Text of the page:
July 25, 2024

Josie Yunker

Digital Innovation

2017 Data Science Job Market Outlook


Data science is one of the hottest fields to work in today, and it’s only getting hotter as more companies realize that data can help them make better decisions. The demand for data scientists has been on the rise for years now, and this trend shows no sign of slowing down. According to a recent report from Indeed Hiring Lab , there are almost three times more open jobs for data scientists right now than there were just five years ago! But despite all this demand, finding qualified candidates can still be tough—especially if you’re looking at experienced professionals who have years of experience working with big data sets. That’s why we want to help you find the best candidates out there by breaking down some key trends in hiring practices and salaries so you can determine whether or not your current resources will suffice going forward.

The data science job market is on the rise

Data science jobs are on the rise, and it’s not just a fad. The demand for data scientists is real and growing, with an estimated increase of 12{6f258d09c8f40db517fd593714b0f1e1849617172a4381e4955c3e4e87edc1af} from 2016-2020 according to the U.S Bureau of Labor Statistics (BLS). Data scientists make an average salary of $116K per year–that’s more than twice what software engineers get paid!

Top skills for data scientists

As you might expect, the top skills for data scientists vary depending on which niche you’re looking at. For example:

  • Python is a must-have skill for machine learning and data science professionals. It’s also a great language to learn if you want to get into big data analytics or even start your own company.
  • R is another common programming language used by statisticians and data miners who work with large datasets (particularly those generated from social media).
  • SQL stands for “Structured Query Language,” which is basically just an industry standard way of accessing databases through code rather than ordinary queries like SELECT * FROM TABLE WHERE ID = 1; instead of typing this every time, we can just write SELECT * FROM TABLE WHERE ID = 1; in our code instead! This makes it easier for developers who are new at coding because they don’t need any special knowledge about databases before starting out–they can just focus on writing good algorithms instead

Data scientist salaries and the demand for experienced candidates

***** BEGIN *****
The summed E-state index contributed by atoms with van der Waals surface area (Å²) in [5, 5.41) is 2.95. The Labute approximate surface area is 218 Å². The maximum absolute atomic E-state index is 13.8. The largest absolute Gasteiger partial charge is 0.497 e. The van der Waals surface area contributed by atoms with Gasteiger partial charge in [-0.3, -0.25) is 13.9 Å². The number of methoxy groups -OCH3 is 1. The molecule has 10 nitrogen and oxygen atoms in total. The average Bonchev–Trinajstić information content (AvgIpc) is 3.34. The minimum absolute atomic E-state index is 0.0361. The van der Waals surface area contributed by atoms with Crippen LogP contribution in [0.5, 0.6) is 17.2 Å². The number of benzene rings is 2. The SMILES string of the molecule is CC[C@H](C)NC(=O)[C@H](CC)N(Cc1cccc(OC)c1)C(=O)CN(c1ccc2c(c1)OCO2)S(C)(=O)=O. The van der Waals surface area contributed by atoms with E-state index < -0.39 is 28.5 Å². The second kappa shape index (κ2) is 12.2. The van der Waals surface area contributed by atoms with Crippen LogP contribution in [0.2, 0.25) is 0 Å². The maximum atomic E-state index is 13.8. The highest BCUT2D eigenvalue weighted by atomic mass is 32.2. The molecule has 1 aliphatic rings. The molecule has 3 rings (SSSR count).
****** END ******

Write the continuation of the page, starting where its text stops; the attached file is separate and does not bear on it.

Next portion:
Data scientist salaries vary by company and location, but the demand for experienced candidates is high. Data scientists with five to 10 years of experience can command salaries as high as $250,000 per year. In addition to compensation, employers offer perks like flexible work schedules and free food in order to attract top-notch talent.

In addition to a competitive salary, data scientists are rewarded with other benefits such as flexible work schedules and free food (or beer on Fridays).

Hiring managers are increasingly looking for a balance of technical expertise and business knowledge

If you’re a data scientist, it’s time to brush up on your business skills.

Data scientists are increasingly expected to have an understanding of how their work fits into the bigger picture of their organization and its goals–and that means communicating with non-technical people.

Business knowledge is important because it helps data scientists understand what is important to the business and what questions they should ask in order to get useful answers from their models or algorithms. It also makes them better at explaining their findings clearly so that decision makers can make decisions based on sound statistical evidence rather than hunches or gut feelings (which often lead us astray).

The most in-demand software tools and platforms are changing

The most in-demand software tools and platforms are changing. The rise of Python is a sign that companies are looking for more agile languages that can be used for data science tasks as well as business intelligence and machine learning applications. With its rapid development cycle, Python has become the most popular language for big data projects.

SQL, however, remains an essential tool for data analysis and business intelligence applications. Spark SQL (or Apache Spark) was introduced by Databricks in 2014 to provide an API on top of Apache Spark’s Resilient Distributed Datasets (RDDs), enabling developers to create SQL queries against these datasets without having to write any Java code or operate at the level at which they were built (which would be very low).

Hadoop continues its reign as king of big data technologies despite recent competition from newer technologies like Apache Storm or Kafka; however it faces stiffer competition from other tools such as Elasticsearch due to their ability offer better performance at lower cost when compared against traditional Hadoop clusters

Companies need to invest in training their people if they want to keep up with the demand.

To keep up with the demand, companies will need to invest in training their people. They’ll also have to hire more people and find ones who have the right skills. They’ll need new tools and platforms for data scientists too–not just those who can write code but also those who can communicate effectively with non-technical stakeholders. The long-term solution is likely an investment in new technologies that automate some of these processes so that humans aren’t doing all of this work manually anymore (and then there’s always AI).


As the demand for data scientists continues to rise, companies will need to invest in training their people if they want to keep up with it. This means investing in both technical skills and business knowledge so that their employees can work effectively with a variety of stakeholders across departments. It also means investing in hiring better talent from outside sources if internal resources are insufficient or unavailable at all times